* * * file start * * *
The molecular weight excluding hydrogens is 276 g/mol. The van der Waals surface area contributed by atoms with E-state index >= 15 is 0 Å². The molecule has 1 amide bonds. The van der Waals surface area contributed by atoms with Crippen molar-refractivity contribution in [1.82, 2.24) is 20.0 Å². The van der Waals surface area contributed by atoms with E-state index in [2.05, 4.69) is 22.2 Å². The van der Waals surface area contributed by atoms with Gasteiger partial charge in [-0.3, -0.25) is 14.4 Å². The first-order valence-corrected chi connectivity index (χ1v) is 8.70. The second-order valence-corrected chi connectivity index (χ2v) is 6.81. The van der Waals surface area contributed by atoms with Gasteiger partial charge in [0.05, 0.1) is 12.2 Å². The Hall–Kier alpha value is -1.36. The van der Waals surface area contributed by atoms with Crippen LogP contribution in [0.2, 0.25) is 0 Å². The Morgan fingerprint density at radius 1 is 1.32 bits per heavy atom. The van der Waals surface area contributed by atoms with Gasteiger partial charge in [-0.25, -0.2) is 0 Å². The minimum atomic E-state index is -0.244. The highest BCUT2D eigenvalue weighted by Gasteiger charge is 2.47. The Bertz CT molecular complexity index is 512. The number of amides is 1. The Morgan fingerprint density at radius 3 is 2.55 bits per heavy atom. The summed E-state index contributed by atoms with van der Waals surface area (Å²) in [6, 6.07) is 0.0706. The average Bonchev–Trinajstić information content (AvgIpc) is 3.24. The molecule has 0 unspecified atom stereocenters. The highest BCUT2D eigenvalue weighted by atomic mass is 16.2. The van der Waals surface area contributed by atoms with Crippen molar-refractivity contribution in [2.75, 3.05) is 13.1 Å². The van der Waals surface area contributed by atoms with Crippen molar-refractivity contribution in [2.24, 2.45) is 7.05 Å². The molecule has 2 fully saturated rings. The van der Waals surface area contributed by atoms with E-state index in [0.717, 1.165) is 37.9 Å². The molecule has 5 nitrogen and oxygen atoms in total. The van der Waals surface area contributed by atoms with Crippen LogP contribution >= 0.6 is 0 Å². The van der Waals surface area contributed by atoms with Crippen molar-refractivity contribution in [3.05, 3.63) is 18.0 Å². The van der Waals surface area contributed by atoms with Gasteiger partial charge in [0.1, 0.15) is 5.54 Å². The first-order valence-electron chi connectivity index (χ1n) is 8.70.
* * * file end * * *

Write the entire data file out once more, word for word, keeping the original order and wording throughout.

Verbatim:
The molecular weight excluding hydrogens is 276 g/mol. The van der Waals surface area contributed by atoms with E-state index >= 15 is 0 Å². The molecule has 1 amide bonds. The van der Waals surface area contributed by atoms with Crippen molar-refractivity contribution in [1.82, 2.24) is 20.0 Å². The van der Waals surface area contributed by atoms with E-state index in [2.05, 4.69) is 22.2 Å². The van der Waals surface area contributed by atoms with Gasteiger partial charge in [-0.3, -0.25) is 14.4 Å². The first-order valence-corrected chi connectivity index (χ1v) is 8.70. The second-order valence-corrected chi connectivity index (χ2v) is 6.81. The van der Waals surface area contributed by atoms with Gasteiger partial charge in [0.05, 0.1) is 12.2 Å². The Hall–Kier alpha value is -1.36. The van der Waals surface area contributed by atoms with Crippen LogP contribution in [0.2, 0.25) is 0 Å². The Morgan fingerprint density at radius 1 is 1.32 bits per heavy atom. The van der Waals surface area contributed by atoms with Gasteiger partial charge in [-0.25, -0.2) is 0 Å². The minimum atomic E-state index is -0.244. The highest BCUT2D eigenvalue weighted by Gasteiger charge is 2.47. The Bertz CT molecular complexity index is 512. The number of amides is 1. The Morgan fingerprint density at radius 3 is 2.55 bits per heavy atom. The summed E-state index contributed by atoms with van der Waals surface area (Å²) in [6, 6.07) is 0.0706. The average Bonchev–Trinajstić information content (AvgIpc) is 3.24. The molecule has 0 unspecified atom stereocenters. The highest BCUT2D eigenvalue weighted by atomic mass is 16.2. The van der Waals surface area contributed by atoms with Crippen molar-refractivity contribution in [2.75, 3.05) is 13.1 Å². The van der Waals surface area contributed by atoms with Crippen molar-refractivity contribution in [2.24, 2.45) is 7.05 Å². The molecule has 2 fully saturated rings. The van der Waals surface area contributed by atoms with E-state index in [0.717, 1.165) is 37.9 Å². The molecule has 5 nitrogen and oxygen atoms in total. The van der Waals surface area contributed by atoms with Crippen LogP contribution >= 0.6 is 0 Å². The van der Waals surface area contributed by atoms with Crippen molar-refractivity contribution in [3.05, 3.63) is 18.0 Å². The van der Waals surface area contributed by atoms with Gasteiger partial charge in [0.1, 0.15) is 5.54 Å². The first-order valence-electron chi connectivity index (χ1n) is 8.70.